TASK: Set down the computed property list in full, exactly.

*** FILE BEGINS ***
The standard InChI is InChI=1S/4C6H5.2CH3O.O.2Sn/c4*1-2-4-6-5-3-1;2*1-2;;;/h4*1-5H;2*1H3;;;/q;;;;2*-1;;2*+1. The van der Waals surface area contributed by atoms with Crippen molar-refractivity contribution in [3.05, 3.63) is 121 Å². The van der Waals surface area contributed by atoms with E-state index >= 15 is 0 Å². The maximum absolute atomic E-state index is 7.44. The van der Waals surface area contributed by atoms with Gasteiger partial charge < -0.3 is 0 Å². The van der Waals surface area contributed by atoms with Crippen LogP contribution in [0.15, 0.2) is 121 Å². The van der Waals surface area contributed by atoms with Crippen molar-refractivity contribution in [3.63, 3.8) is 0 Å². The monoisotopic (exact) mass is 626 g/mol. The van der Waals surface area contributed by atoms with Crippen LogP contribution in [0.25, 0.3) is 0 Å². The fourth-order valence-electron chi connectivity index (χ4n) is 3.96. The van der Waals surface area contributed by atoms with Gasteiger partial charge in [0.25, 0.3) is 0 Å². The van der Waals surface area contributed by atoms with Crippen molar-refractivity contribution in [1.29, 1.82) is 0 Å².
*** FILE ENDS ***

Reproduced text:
The standard InChI is InChI=1S/4C6H5.2CH3O.O.2Sn/c4*1-2-4-6-5-3-1;2*1-2;;;/h4*1-5H;2*1H3;;;/q;;;;2*-1;;2*+1. The van der Waals surface area contributed by atoms with Crippen molar-refractivity contribution in [3.05, 3.63) is 121 Å². The van der Waals surface area contributed by atoms with E-state index >= 15 is 0 Å². The maximum absolute atomic E-state index is 7.44. The van der Waals surface area contributed by atoms with Gasteiger partial charge < -0.3 is 0 Å². The van der Waals surface area contributed by atoms with Crippen LogP contribution in [0.15, 0.2) is 121 Å². The van der Waals surface area contributed by atoms with Crippen molar-refractivity contribution in [3.63, 3.8) is 0 Å². The monoisotopic (exact) mass is 626 g/mol. The van der Waals surface area contributed by atoms with Crippen LogP contribution in [0.25, 0.3) is 0 Å². The fourth-order valence-electron chi connectivity index (χ4n) is 3.96. The van der Waals surface area contributed by atoms with Gasteiger partial charge in [0.25, 0.3) is 0 Å². The van der Waals surface area contributed by atoms with Crippen molar-refractivity contribution in [1.29, 1.82) is 0 Å².